“A Seat At The Table” maybe has too much going on. (I continue to be completely uninterested in the story of Adaleen’s late-in-life supervillain pregnancy.) But at its heart, it’s full of the kinds of outsized emotions that this show specializes in at its very best. Even better, at that heart, it’s about the two things the show has always been at its best when it discusses: consequences and the conflict between faith and self. Years ago, Bill Henrickson made a choice to take another wife, and his first wife stood by and let him do so. The rest of the series has been about how those choices have gradually spun out of control. And now, with things at their absolute breaking point, Big Love asks, is there anything left to put back together?


Stray observations:

  • There’s nothing that can’t be improved by a little more Lois. I’m not the world’s biggest fan of Juniper Creek, but Lois is always a lot of fun. Her paranoia about her husband and the fact that she blames Frank for the giant branch that fell through her kitchen window were both vintage Lois.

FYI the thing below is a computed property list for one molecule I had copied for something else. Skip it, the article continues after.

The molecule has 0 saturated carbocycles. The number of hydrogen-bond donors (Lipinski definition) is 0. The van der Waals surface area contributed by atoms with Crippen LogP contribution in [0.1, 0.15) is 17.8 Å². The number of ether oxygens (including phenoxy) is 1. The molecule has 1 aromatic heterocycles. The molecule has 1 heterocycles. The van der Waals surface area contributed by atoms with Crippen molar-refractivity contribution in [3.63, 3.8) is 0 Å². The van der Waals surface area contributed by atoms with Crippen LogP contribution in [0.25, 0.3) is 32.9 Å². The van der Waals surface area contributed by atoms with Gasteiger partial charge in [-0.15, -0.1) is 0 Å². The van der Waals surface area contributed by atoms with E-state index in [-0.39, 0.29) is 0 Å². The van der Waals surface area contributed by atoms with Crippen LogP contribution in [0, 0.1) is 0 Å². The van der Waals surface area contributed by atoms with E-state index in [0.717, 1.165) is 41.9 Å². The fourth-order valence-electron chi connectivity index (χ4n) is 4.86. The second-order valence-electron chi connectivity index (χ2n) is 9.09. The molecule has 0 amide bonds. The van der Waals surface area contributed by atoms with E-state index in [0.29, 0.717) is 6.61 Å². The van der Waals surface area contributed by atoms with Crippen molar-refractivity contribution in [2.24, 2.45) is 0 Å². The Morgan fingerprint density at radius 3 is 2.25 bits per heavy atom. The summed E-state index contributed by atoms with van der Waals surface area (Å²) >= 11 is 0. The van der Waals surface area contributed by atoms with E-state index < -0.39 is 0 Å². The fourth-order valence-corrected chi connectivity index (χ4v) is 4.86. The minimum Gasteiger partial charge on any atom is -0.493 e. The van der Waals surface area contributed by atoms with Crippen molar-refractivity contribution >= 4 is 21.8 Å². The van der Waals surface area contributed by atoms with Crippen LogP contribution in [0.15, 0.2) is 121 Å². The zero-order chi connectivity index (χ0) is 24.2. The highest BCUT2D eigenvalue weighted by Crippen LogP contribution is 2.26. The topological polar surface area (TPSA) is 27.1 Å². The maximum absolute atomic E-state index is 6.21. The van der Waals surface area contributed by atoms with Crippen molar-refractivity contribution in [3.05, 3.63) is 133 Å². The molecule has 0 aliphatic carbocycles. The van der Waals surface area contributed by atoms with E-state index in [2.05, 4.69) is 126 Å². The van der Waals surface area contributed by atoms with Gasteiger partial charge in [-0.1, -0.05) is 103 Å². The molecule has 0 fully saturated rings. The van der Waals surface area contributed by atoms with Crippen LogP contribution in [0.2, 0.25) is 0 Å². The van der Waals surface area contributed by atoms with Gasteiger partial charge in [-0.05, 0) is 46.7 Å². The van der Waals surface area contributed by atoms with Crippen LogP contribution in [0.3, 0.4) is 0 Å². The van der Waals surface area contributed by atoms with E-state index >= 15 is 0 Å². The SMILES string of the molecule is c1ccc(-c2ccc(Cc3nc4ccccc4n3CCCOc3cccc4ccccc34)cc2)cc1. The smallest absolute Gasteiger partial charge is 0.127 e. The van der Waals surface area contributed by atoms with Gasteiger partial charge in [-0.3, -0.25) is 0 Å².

• There are few better actresses out there at crying than Ginnifer Goodwin. Even when she spends an entire episode seemingly on the verge of tears, something that could be incredibly irritating, she manages to make it feel raw and real throughout.
  • My screener had some weird scratches in it, so I missed a couple of small lines of dialogue. To that end, a question: Did Lois ever reveal the big news she had when she turned up in Barb’s house?
  • Awesome: Barb comes home after squabbling with Nicki and Margie at Home Plus to find … a bunch of polygamists hanging out in her dining room. A stinky week indeed.
  • The Major is one of my new favorite minor characters on this show ever. I hope she comes back!
  • We’ve spent very little time with Alby this season, so I have to ask: What’s his game here? What’s he want, ultimately? (Besides more power for Alby, that is.)
  • Assuming it wasn't a screener temp track, I thought the score from Anton Sanko was very nicely understated tonight.